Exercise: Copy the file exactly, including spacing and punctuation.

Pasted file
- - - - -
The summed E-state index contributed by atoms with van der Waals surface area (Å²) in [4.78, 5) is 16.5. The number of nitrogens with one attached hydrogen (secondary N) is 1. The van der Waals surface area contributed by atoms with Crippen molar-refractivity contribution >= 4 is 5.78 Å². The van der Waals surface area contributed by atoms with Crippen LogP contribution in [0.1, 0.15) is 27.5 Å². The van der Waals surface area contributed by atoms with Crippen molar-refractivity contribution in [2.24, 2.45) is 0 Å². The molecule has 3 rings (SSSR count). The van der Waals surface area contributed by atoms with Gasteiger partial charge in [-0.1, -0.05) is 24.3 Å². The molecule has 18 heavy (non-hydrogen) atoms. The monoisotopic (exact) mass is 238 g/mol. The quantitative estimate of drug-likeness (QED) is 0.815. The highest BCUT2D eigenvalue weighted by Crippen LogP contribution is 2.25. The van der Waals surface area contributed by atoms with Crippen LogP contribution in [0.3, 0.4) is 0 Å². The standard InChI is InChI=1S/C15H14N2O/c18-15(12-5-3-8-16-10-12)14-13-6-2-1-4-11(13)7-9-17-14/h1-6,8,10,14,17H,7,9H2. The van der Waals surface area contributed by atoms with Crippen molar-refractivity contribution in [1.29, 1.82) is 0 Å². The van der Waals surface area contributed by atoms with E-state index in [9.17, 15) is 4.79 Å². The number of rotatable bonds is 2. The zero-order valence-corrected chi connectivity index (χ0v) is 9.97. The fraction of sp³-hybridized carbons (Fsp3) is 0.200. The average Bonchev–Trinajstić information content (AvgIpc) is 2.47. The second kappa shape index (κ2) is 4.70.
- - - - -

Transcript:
The summed E-state index contributed by atoms with van der Waals surface area (Å²) in [4.78, 5) is 16.5. The number of nitrogens with one attached hydrogen (secondary N) is 1. The van der Waals surface area contributed by atoms with Crippen molar-refractivity contribution >= 4 is 5.78 Å². The van der Waals surface area contributed by atoms with Crippen LogP contribution in [0.1, 0.15) is 27.5 Å². The van der Waals surface area contributed by atoms with Crippen molar-refractivity contribution in [2.24, 2.45) is 0 Å². The molecule has 3 rings (SSSR count). The van der Waals surface area contributed by atoms with Gasteiger partial charge in [-0.1, -0.05) is 24.3 Å². The molecule has 18 heavy (non-hydrogen) atoms. The monoisotopic (exact) mass is 238 g/mol. The quantitative estimate of drug-likeness (QED) is 0.815. The highest BCUT2D eigenvalue weighted by Crippen LogP contribution is 2.25. The van der Waals surface area contributed by atoms with Crippen LogP contribution in [0.3, 0.4) is 0 Å². The standard InChI is InChI=1S/C15H14N2O/c18-15(12-5-3-8-16-10-12)14-13-6-2-1-4-11(13)7-9-17-14/h1-6,8,10,14,17H,7,9H2. The van der Waals surface area contributed by atoms with Crippen molar-refractivity contribution in [1.29, 1.82) is 0 Å². The van der Waals surface area contributed by atoms with E-state index in [9.17, 15) is 4.79 Å². The number of rotatable bonds is 2. The zero-order valence-corrected chi connectivity index (χ0v) is 9.97. The fraction of sp³-hybridized carbons (Fsp3) is 0.200. The average Bonchev–Trinajstić information content (AvgIpc) is 2.47. The second kappa shape index (κ2) is 4.70.